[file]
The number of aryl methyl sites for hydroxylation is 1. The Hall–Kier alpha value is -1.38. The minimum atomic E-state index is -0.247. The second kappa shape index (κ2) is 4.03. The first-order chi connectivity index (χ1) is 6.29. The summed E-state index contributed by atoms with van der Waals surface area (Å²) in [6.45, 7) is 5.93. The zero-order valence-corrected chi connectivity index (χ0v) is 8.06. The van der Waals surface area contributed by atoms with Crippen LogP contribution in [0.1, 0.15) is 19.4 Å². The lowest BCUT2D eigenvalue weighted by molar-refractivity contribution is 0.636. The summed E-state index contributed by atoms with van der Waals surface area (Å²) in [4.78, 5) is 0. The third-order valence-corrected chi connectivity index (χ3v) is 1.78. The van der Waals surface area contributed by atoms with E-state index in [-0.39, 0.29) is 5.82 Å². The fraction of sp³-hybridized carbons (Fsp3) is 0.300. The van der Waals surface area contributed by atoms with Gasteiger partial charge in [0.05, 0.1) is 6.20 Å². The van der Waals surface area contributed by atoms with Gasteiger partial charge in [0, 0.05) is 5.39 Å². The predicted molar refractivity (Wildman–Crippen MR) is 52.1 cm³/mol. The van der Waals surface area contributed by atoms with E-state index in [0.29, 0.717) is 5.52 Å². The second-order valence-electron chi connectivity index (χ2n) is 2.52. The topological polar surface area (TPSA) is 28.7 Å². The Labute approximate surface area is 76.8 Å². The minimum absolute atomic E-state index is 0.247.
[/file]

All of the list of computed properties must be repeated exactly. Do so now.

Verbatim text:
The number of aryl methyl sites for hydroxylation is 1. The Hall–Kier alpha value is -1.38. The minimum atomic E-state index is -0.247. The second kappa shape index (κ2) is 4.03. The first-order chi connectivity index (χ1) is 6.29. The summed E-state index contributed by atoms with van der Waals surface area (Å²) in [6.45, 7) is 5.93. The zero-order valence-corrected chi connectivity index (χ0v) is 8.06. The van der Waals surface area contributed by atoms with Crippen LogP contribution in [0.1, 0.15) is 19.4 Å². The lowest BCUT2D eigenvalue weighted by molar-refractivity contribution is 0.636. The summed E-state index contributed by atoms with van der Waals surface area (Å²) in [4.78, 5) is 0. The third-order valence-corrected chi connectivity index (χ3v) is 1.78. The van der Waals surface area contributed by atoms with E-state index in [-0.39, 0.29) is 5.82 Å². The fraction of sp³-hybridized carbons (Fsp3) is 0.300. The van der Waals surface area contributed by atoms with Gasteiger partial charge in [0.05, 0.1) is 6.20 Å². The van der Waals surface area contributed by atoms with Gasteiger partial charge in [0, 0.05) is 5.39 Å². The predicted molar refractivity (Wildman–Crippen MR) is 52.1 cm³/mol. The van der Waals surface area contributed by atoms with E-state index in [0.29, 0.717) is 5.52 Å². The second-order valence-electron chi connectivity index (χ2n) is 2.52. The topological polar surface area (TPSA) is 28.7 Å². The Labute approximate surface area is 76.8 Å². The minimum absolute atomic E-state index is 0.247.